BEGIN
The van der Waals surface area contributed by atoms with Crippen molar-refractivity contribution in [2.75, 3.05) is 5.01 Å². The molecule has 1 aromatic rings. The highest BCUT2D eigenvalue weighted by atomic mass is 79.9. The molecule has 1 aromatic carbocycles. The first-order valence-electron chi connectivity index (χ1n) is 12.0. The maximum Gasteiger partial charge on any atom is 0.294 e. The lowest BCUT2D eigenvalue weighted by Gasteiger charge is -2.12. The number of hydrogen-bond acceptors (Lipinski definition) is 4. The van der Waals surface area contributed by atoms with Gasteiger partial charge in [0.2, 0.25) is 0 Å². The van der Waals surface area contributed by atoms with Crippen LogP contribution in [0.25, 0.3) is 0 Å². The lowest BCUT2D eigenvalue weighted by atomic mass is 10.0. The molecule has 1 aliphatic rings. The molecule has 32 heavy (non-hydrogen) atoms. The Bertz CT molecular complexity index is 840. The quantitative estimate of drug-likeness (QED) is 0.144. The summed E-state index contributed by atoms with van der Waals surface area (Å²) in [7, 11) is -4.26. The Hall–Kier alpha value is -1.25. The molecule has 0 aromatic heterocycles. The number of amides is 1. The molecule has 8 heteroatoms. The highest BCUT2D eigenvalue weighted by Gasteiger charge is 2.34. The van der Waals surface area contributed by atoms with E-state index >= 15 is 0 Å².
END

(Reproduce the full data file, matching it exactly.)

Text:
The van der Waals surface area contributed by atoms with Crippen molar-refractivity contribution in [2.75, 3.05) is 5.01 Å². The molecule has 1 aromatic rings. The highest BCUT2D eigenvalue weighted by atomic mass is 79.9. The molecule has 1 aromatic carbocycles. The first-order valence-electron chi connectivity index (χ1n) is 12.0. The maximum Gasteiger partial charge on any atom is 0.294 e. The lowest BCUT2D eigenvalue weighted by Gasteiger charge is -2.12. The number of hydrogen-bond acceptors (Lipinski definition) is 4. The van der Waals surface area contributed by atoms with Gasteiger partial charge in [0.2, 0.25) is 0 Å². The van der Waals surface area contributed by atoms with Crippen LogP contribution in [0.25, 0.3) is 0 Å². The lowest BCUT2D eigenvalue weighted by atomic mass is 10.0. The molecule has 1 aliphatic rings. The molecule has 32 heavy (non-hydrogen) atoms. The Bertz CT molecular complexity index is 840. The quantitative estimate of drug-likeness (QED) is 0.144. The summed E-state index contributed by atoms with van der Waals surface area (Å²) in [7, 11) is -4.26. The Hall–Kier alpha value is -1.25. The molecule has 0 aromatic heterocycles. The number of amides is 1. The molecule has 8 heteroatoms. The highest BCUT2D eigenvalue weighted by Gasteiger charge is 2.34. The van der Waals surface area contributed by atoms with E-state index >= 15 is 0 Å².